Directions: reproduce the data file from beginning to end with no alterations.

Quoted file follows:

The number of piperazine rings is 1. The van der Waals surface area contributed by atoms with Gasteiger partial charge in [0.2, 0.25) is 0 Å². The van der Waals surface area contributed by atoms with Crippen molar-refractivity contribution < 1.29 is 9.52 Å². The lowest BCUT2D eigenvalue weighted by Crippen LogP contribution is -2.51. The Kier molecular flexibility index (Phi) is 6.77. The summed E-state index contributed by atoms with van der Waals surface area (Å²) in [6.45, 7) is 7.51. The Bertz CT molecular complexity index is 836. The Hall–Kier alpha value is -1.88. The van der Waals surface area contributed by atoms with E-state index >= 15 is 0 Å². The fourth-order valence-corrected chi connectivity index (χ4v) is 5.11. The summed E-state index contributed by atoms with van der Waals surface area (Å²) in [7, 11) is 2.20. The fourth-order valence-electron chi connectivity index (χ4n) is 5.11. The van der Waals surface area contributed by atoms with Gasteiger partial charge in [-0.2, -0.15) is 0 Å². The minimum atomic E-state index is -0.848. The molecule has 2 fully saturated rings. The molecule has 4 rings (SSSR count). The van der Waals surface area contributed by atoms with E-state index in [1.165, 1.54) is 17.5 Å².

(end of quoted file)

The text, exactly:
The number of piperazine rings is 1. The van der Waals surface area contributed by atoms with Gasteiger partial charge in [0.2, 0.25) is 0 Å². The van der Waals surface area contributed by atoms with Crippen molar-refractivity contribution < 1.29 is 9.52 Å². The lowest BCUT2D eigenvalue weighted by Crippen LogP contribution is -2.51. The Kier molecular flexibility index (Phi) is 6.77. The summed E-state index contributed by atoms with van der Waals surface area (Å²) in [6.45, 7) is 7.51. The Bertz CT molecular complexity index is 836. The Hall–Kier alpha value is -1.88. The van der Waals surface area contributed by atoms with E-state index >= 15 is 0 Å². The fourth-order valence-corrected chi connectivity index (χ4v) is 5.11. The summed E-state index contributed by atoms with van der Waals surface area (Å²) in [7, 11) is 2.20. The fourth-order valence-electron chi connectivity index (χ4n) is 5.11. The van der Waals surface area contributed by atoms with Gasteiger partial charge in [-0.2, -0.15) is 0 Å². The minimum atomic E-state index is -0.848. The molecule has 2 fully saturated rings. The molecule has 4 rings (SSSR count). The van der Waals surface area contributed by atoms with E-state index in [1.165, 1.54) is 17.5 Å².